Because you know what, it would be amazing if I was paid to sit here and write about my family each day. How lovely it would be to be paid for the posts I write about the children’s first days at school, or raising awareness of the subjects close to my heart, or the ordinary moments we share together as a family. It would be great if I didn’t have a mortgage to pay and bills to cover, and I had the luxury of writing purely for my, and your, enjoyment; but that’s not how life works. Surely we all know that, right?
So yes perhaps we do go on press trips as a family, and yes we do write about that on the blog, but that doesn’t mean that they aren’t real. The looks of happiness on my childrens faces as they flew for the first time this summer were real; the sound of their laughter as we jumped waves on Jersey beaches, that was real. The moments we share, and the memories we make, whether those experiences are paid, gifted, review opportunities or not, they are still real.
Just because something is paid does not mean that it ceases to be real.
So I want you to know that when I share a review of our holiday and I tell you it was amazing, I mean that. If I tell you about a toy, or a service, or an attraction we have visited, and I tell you we enjoyed it, you can guarantee that we did. If I say I loved it, I did. If I say I recommend it, I do. If I had an issue with it, I’ll say so. I am not paid to pretend to love these items, to write purely positive reviews or to fabricate the truth, nor does the fact that we are gifted an experience mean that we have to enjoy it.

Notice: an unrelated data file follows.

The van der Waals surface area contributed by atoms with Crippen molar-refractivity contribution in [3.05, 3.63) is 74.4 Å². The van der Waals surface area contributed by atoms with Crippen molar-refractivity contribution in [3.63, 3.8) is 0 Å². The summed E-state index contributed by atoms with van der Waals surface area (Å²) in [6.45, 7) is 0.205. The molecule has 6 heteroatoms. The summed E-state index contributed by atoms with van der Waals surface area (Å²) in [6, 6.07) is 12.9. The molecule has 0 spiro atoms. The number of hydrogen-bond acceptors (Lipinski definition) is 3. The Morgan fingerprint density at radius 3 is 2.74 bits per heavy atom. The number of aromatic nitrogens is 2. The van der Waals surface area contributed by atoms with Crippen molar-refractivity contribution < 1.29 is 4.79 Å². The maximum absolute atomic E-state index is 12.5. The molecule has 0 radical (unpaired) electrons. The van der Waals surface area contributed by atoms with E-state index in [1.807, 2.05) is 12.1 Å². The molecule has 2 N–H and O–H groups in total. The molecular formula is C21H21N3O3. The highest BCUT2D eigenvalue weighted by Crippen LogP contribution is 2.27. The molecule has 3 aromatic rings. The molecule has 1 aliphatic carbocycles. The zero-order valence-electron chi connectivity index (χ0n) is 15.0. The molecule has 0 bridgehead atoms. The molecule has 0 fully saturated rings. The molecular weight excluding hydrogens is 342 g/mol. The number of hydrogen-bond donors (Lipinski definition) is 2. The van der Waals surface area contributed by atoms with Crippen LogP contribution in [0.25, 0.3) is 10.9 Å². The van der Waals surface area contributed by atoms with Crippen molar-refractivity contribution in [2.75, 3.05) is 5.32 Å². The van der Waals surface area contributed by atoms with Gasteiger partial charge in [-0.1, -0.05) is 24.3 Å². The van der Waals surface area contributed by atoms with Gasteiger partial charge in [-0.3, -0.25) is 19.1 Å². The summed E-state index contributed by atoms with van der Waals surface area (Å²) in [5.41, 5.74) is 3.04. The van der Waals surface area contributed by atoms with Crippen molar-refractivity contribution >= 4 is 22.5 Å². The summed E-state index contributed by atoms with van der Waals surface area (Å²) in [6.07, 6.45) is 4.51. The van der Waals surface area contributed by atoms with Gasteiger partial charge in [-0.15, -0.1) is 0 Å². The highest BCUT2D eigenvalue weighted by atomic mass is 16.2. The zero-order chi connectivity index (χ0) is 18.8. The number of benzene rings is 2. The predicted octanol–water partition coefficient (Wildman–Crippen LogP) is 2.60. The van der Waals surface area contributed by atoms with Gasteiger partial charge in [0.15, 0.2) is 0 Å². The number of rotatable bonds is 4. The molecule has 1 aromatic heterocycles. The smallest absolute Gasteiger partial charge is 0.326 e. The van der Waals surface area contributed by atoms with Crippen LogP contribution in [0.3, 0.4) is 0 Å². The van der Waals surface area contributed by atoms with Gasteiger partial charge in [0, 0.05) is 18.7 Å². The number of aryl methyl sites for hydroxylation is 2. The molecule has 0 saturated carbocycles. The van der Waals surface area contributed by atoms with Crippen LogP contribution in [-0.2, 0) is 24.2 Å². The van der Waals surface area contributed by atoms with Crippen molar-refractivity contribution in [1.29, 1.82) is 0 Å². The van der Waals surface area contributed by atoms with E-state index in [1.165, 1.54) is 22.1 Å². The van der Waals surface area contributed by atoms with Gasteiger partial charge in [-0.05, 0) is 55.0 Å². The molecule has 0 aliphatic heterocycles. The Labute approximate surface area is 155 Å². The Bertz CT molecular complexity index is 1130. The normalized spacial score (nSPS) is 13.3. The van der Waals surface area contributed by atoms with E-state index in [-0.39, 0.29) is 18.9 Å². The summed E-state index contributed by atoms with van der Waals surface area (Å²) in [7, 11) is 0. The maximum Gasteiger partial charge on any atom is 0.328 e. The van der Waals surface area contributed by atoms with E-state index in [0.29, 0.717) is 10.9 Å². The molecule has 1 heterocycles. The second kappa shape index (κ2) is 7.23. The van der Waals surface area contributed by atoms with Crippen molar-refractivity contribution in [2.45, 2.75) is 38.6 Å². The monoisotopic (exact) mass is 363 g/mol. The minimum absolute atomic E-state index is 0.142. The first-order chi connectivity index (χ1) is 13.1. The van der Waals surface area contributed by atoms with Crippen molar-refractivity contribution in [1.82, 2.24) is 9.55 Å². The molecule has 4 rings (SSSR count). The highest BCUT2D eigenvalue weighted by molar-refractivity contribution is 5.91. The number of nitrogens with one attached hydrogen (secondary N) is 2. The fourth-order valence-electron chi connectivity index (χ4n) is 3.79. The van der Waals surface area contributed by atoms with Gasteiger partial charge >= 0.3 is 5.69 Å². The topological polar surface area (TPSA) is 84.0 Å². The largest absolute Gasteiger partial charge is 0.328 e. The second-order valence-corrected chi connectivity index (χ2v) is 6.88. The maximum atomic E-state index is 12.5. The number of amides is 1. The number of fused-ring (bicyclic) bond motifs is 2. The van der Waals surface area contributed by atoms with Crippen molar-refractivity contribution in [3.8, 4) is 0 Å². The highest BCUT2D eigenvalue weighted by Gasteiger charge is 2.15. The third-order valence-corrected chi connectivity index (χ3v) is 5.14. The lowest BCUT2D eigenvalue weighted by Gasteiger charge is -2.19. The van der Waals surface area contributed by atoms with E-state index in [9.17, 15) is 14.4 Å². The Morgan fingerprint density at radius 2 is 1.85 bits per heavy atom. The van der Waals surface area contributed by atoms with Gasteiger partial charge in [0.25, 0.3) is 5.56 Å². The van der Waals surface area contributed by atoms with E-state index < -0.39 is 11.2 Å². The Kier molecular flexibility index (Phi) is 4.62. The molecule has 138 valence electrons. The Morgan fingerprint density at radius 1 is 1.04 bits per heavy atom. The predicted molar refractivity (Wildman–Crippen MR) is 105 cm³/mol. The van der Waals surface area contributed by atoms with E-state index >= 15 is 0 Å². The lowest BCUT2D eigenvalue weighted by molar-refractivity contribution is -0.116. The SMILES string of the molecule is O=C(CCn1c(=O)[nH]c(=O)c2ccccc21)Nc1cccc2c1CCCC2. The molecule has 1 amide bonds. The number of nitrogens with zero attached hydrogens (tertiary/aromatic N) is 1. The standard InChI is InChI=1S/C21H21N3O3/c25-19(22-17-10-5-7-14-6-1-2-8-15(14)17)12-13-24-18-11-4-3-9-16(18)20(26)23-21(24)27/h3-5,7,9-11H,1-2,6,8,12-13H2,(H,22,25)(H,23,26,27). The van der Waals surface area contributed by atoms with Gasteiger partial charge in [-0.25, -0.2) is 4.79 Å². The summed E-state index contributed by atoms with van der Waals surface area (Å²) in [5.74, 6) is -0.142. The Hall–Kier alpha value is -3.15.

It’s advertising people, it’s not bribery.
And so whilst I will continue to document our days, to share my little doves as they grow, and to raise awareness of baby loss, both on and off the blog, I also need to make a living here. And I would like to think that all of you, particularly those who have followed our story over the years, will be happy for us that my hard work is paying off, that I am giving my children a wonderful childhood, that I am here for them when they need me, on sick days and sports days and class assemblies, beaming with pride on the front row.
And I hope you can recognise that these opportunities don’t just land at my feet, or come for “free”, but that I have worked bloody hard for this in just the same way you all do in your own careers; and I hope you can share in my excitement that, for the first time in my life, I am doing a job I love, that I am good at, that is paving a life for the children that I never could have hoped for.
And whilst I’m sad to have to write this post, to have to explain myself to those select few who feel let down that I fail to produce “heart felt posts” each day, just know that my heart is in every single word I write on my blog. In paid posts, in reviews posts, in gifted experiences; every single word is real, and honest, and carefully considered. And just know that everything I do, be that for payment or through my love of writing, I am doing for my children, for these four little ones in my arms, and the most beautiful little boy in my heart.
Please be kind, always.